Lighthouse Atoll

Some 50 miles southeast of Belize City is Lighthouse Reef Atoll, the most eastern of the atolls and the only atoll with an airstrip. Stretching 30 miles long and eight miles wide, the atoll boasts some of the best diving in Belize. The infamous Blue Hole sits in the middle of the atoll’s central lagoon, while gracing the southeast corner is the beautiful 45-acre Half Moon Caye Natural Monument, the country’s first national park. Home to five sand islands, several lighthouses, diverse marine habitats, crystal clear waters, and small rustic accommodations, Lighthouse Reef Atoll offers visitors the ideal island getaway.

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The Blue Hole

Half Moon Caye, named after its distinct crescent-shaped beach, is proud home to a large nesting colony of endangered, red-footed boobies. Being the primary inhabitants of the island, the red-footed boobies number 4,000, with ninety-eight percent being the rare white species. Truly a bird-watchers paradise, Half Moon Caye also hosts 98 other species of birds.   A lookout tower was erected by the Belize Audubon Society in the middle of the nesting grounds, where visitors can observe the rare red-footed boobies in their natural habitat as well as uninterrupted views of many of the other species of birds inhabiting the island. The island is also famous for its superb diving. The popular Half Moon Caye Wall is a shallow drop-off beginning with huge nuggets of coral lying on a white sand bottom.   A series of tunnels pierce the wall, and groupers along with eagle rays are often seen swimming in the blue.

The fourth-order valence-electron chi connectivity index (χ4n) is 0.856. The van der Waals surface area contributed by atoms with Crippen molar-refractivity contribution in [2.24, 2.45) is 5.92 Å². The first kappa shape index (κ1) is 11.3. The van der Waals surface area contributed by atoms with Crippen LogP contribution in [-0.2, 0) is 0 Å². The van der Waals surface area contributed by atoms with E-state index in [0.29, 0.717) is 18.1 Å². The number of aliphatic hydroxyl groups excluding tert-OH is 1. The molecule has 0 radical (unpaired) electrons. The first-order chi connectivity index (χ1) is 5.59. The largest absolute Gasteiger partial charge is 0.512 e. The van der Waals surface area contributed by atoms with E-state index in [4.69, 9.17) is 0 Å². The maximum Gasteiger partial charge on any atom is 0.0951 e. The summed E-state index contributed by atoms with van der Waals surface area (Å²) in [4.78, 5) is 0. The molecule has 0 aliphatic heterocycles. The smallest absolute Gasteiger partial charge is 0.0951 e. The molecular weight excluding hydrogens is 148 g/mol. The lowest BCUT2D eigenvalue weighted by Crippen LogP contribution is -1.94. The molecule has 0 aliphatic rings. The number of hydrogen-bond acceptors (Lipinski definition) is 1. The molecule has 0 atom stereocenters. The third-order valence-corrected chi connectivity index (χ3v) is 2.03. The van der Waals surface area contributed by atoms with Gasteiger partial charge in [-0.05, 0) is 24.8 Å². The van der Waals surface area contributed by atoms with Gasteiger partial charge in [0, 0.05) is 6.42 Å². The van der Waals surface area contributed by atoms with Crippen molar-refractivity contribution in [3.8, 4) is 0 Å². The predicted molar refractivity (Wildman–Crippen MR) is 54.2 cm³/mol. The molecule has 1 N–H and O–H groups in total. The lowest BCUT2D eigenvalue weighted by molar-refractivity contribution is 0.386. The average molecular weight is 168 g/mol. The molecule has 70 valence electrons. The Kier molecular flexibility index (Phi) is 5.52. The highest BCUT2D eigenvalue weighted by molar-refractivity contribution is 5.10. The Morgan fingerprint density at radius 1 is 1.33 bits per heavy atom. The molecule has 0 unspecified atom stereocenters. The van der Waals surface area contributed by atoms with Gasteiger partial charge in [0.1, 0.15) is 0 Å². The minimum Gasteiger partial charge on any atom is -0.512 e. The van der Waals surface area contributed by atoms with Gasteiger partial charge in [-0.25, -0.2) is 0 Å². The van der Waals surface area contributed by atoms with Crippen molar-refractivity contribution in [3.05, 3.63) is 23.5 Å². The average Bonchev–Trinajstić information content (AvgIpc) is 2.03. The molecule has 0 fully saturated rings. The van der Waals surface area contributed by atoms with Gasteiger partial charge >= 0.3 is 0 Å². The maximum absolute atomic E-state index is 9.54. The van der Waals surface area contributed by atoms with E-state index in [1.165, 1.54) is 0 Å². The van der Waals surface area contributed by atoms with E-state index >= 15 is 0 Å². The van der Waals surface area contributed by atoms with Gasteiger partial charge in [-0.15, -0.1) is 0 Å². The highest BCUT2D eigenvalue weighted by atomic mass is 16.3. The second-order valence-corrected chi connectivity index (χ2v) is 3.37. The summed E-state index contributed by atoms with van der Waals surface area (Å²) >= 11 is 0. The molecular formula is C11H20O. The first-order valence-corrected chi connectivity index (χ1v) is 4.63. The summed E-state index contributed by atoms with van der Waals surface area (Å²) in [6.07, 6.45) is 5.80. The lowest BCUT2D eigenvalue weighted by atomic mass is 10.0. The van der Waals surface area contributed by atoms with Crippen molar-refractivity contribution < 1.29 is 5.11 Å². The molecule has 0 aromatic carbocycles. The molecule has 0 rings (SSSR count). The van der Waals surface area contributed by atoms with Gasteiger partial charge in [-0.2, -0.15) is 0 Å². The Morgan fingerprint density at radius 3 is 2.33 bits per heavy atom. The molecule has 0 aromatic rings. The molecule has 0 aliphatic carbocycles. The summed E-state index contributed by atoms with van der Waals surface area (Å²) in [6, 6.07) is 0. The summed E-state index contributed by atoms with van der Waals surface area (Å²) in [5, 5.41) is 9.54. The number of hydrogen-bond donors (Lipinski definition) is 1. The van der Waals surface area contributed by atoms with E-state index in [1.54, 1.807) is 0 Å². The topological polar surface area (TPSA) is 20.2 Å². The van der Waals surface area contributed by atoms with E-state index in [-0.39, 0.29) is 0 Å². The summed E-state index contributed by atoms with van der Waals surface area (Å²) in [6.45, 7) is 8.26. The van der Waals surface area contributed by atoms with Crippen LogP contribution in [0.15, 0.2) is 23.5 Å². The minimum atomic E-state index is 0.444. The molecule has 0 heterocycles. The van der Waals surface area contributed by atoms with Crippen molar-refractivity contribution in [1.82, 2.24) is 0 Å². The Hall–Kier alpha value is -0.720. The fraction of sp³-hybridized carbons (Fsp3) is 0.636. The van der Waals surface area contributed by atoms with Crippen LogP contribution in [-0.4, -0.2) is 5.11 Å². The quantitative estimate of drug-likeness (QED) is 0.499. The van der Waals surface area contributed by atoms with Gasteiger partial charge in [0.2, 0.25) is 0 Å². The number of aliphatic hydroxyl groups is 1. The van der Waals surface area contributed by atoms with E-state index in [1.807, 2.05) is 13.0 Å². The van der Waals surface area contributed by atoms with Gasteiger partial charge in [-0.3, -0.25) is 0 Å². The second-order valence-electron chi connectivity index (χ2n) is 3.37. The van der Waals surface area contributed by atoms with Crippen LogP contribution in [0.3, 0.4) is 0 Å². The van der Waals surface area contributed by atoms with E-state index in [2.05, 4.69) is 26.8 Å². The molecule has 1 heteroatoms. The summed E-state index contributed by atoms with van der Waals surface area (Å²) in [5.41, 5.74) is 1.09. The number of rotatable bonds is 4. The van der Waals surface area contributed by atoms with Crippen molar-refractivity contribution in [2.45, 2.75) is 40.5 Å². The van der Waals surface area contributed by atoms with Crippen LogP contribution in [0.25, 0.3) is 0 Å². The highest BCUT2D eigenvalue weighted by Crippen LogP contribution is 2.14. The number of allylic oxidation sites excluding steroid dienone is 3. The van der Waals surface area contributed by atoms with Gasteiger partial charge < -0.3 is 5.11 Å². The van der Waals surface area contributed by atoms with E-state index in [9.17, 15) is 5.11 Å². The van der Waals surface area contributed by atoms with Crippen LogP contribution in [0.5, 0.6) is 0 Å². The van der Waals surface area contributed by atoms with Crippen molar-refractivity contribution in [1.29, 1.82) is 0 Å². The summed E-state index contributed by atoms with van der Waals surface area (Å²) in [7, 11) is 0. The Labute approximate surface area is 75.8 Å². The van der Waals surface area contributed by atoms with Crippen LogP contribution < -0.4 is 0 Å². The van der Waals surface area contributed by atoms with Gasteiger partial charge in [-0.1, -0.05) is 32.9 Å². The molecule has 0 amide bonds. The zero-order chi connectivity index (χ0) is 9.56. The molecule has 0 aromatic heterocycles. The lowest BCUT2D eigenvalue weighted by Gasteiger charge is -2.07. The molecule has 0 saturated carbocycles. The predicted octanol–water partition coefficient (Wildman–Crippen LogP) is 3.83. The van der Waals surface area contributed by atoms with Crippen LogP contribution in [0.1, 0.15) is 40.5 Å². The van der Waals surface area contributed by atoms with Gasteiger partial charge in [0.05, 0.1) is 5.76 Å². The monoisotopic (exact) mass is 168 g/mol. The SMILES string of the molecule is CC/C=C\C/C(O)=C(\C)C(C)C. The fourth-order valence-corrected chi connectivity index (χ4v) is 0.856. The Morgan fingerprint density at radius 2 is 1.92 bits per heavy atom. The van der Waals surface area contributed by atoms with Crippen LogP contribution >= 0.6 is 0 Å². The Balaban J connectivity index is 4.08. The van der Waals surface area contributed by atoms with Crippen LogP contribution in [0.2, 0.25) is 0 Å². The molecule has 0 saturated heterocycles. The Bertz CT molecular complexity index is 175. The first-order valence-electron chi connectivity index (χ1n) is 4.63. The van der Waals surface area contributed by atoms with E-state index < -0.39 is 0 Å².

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Dive boat leaving Blue Hole

The Blue Hole is a landmark of Belize and is one of the country’s most notable marine attractions.   It was made famous in 1970, when Jacque Cousteau explored it.   The Blue Hole is a deep, circular and incredibly blue sinkhole in the center of Lighthouse atoll.   The Blue Hole has a diameter of approximately 1000 feet and a depth that has been estimated at 400 feet. The site is completely enclosed by living coral, except for two breaks on the eastern and northern edges of the hole. This spectacular formation dates back to approximately 15,000 years ago, resulting from earth movements, and the rising of sea levels.   The cave became submerged, and the dome covering the cave collapsed, forming this magnificent attraction.   While some shark species have been seen inside the Blue Hole, its marine life mainly consists of algae, sponges and other sessile organisms; and the wall rim consists of scattered growths of stony coral interspread with dead coral skeletons.   Outside of the rim wall however, has an abundance of marine life with many coral heads surrounding the Hole.

The Blue Hole is a must see for all serious scuba divers while for non-divers, the magnificence of it is better appreciated from an aerial view.   The most diverse and beautiful dive spots, however, are found just off Half Moon Caye and Long Caye.

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